Wednesday, March 13, 2013

Meditation on This Sunday's Gospel

The readings for Sunday, March 17, 2013:

First Reading: Isaiah 43:16-21

Psalm: Psalm 126

Second Reading: Philippians 3:4b-14

Gospel: John 12:1-8

I've always had some amount of trouble with this Gospel reading; I suspect it's because I would have been that disciple who said, "Just think what we could have done with the money that went to buy that expensive oil. Doesn't Jesus know the electric bill is due? We could have helped the poor. And she went and poured it all over his feet!"

I know that traditionally we use this Gospel lesson to make us think forward a few weeks to Good Friday, when Jesus' dead body will be anointed with funeral oils. But there's still something about this Gospel that makes me restless.

Perhaps it is Jesus saying, "The poor you will always have with you." I'm uneasy with the way so many people through the centuries have used this line to justify their unwillingness to work to eradicate poverty. A shrug of the shoulders, that verse out of context, and poof, we don't have to worry about our riches.

I hear my own self-righteousness as I sit with my discomfort. I'm sure this passage addresses our impulse towards anger and self-righteousness. I can criticize the decisions of others in how they spend their money: "Imagine. She calls herself a Christian and she goes to get her nails done. She could do them herself at home and send the money she would have spent to Habitat for Humanity.” It's not always easy for me to know how to allocate my resources of time, money, and energy. I so rarely fulfill my plans of tithing time and treasure. Why am I so harsh to others who are similarly unsuccessful?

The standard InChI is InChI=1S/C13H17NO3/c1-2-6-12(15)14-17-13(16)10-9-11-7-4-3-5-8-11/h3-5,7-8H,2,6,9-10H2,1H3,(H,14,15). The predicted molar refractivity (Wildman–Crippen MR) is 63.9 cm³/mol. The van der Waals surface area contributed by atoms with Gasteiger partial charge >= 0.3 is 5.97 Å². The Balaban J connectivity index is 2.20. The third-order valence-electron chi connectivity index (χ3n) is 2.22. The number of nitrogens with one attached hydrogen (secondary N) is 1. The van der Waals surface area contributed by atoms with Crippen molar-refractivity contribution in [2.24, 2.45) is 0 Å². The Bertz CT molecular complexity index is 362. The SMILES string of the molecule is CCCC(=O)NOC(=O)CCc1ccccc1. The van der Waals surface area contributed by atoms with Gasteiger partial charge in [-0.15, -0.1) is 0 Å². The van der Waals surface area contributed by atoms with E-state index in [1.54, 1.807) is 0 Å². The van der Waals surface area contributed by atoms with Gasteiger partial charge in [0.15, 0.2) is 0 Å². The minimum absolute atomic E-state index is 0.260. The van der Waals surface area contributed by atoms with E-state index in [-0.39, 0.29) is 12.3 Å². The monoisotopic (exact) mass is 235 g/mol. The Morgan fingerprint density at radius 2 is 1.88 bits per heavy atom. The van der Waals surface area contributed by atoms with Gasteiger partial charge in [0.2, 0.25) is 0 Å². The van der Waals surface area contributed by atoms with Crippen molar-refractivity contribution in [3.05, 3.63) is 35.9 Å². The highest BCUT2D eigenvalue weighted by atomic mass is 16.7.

I want to be the woman who can live in the moment, the woman who actually uses the expensive oil, instead of saving it for a special occasion. I want to be the woman who understands that life changes quickly and often drastically, and loss waits at every turn. I want to be the one who worships and blesses and anoints, not the one who criticizes. But so often, I’m the one with the harsh voice, that voice that comes from a scarcity consciousness, not the one who speaks with the trust of the abundance of God.

On this St. Patrick’s Day, I think back to those early Celtic Christians, who seemed to be able to blend a fierceness with a zest for life. What can we learn from both the Gospel and the hardcore monks of early Celtic Christianity?

If you looked at the early life of St. Patrick, you would not think that he was on a path to be a great leader of the early church. He was born into a noble family, kidnapped, and sold into slavery — an experience which would later make him successful in God’s mission in ways he never could have anticipated. Because of his time as a slave, he could understand the language when he returned to bring Christianity to Ireland.

Are you more like the grumbling Judas, the woman with the expensive oil, or the fierce Celtic monks? Is there a way to integrate those personalities?

Many of us need the reminder that the woman with the expensive oil gives us: we need to take the time to be present with the ones we love. We need to give attention to God. But we also need the grumbling Judas to remind us that we cannot lounge about all night: there’s work to be done. Like those ancient Celtic monks, we have a rocky land to plow and transform.

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